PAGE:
Advertising in Davos: The message isn’t medium
With 1,500 business leaders and up to 50 government officials in town for the World Economic Forum it shouldn’t be a surprise that advertising messages in Davos are aimed at a different demographic than one would expect in even the most upscale of ski resorts.
The most popular source of ads are emerging nations attempting to attract investors with millions of dollars to sling around. For example many of the buses here tout former Soviet State Azerbaijan as the “Land of the Future.”
Despite their subject matter, some of the ads adhere to standard conventions such as citing statistics to prove their “product” is bigger or better than competitors. For example this billboard above Davos’s famed Kaffee Klatsch restaurant informs passing plutocrats of India’s high population of low median age people who apparently enjoy dressing up and striking nonchalant poses.
This ad and many others seen around town are sponsored by the India Brand Equity Foundation – “A hub of knowledge for all facts, market research, industry reports, trade information etc related to Brand India.” Here’s another one that informs the skiers and elderly residents boarding this bus that India is an “aspirational nation of potential and promise” and that, by the way, the electronics market there will grow by 700% by 2020.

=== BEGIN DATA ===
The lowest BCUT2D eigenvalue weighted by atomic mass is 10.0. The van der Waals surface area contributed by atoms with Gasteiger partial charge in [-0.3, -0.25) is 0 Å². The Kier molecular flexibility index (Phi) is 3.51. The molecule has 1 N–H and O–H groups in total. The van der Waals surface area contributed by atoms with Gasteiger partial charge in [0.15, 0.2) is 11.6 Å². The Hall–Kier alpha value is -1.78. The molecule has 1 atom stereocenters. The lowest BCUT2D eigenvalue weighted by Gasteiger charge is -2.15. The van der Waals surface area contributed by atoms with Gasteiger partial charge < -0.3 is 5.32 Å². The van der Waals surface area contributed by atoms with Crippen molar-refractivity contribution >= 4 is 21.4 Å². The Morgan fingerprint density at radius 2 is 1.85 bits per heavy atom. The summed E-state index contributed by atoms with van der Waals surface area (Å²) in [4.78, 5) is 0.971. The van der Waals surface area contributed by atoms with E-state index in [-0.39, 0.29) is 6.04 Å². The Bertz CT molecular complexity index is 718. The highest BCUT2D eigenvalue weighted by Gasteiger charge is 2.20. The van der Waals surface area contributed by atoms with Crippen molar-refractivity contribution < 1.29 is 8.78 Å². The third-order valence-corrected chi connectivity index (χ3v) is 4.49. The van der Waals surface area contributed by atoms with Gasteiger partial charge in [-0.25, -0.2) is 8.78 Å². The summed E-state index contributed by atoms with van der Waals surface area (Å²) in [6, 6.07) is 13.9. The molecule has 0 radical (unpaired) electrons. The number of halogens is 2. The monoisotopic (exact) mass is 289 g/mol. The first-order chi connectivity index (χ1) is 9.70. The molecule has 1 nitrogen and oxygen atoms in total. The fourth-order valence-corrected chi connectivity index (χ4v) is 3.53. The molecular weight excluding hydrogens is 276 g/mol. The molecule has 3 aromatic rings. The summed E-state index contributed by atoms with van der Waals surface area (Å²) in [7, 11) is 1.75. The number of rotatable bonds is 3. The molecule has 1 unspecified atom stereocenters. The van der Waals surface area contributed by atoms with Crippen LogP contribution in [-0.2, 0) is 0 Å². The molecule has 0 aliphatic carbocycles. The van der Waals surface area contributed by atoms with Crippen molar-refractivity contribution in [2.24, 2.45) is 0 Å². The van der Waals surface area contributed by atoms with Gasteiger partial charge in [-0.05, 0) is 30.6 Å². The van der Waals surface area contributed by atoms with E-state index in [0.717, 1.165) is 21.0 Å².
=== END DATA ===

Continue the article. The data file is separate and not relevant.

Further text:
Not all of the ads in town go for the hard sell. This banner on the side of the Kirchner Museum features a tasteful image of the South African flag with the simple, if open-ended, message “South Africa – Inspiring new ways.”
On the even softer-sell side, some ads aren’t at all clear about what they’re selling. This billboard posted outside a centrally-located restaurant touts something called INDIAFRICA as being “the largest people to people and youth outreach programme for over 2.5 billion people across India and Africa.”
Those wanting clarification on what INDIAFRICA actually does can visit their website which states that “INDIAFRICA: A Shared Future is a unique people to people initiative that aims at engaging multiple stakeholders in India and Africa through contests, fellowships, discussions, events, collaborative projects and cultural exchanges” a message that perhaps can only be deciphered by those in the 1%.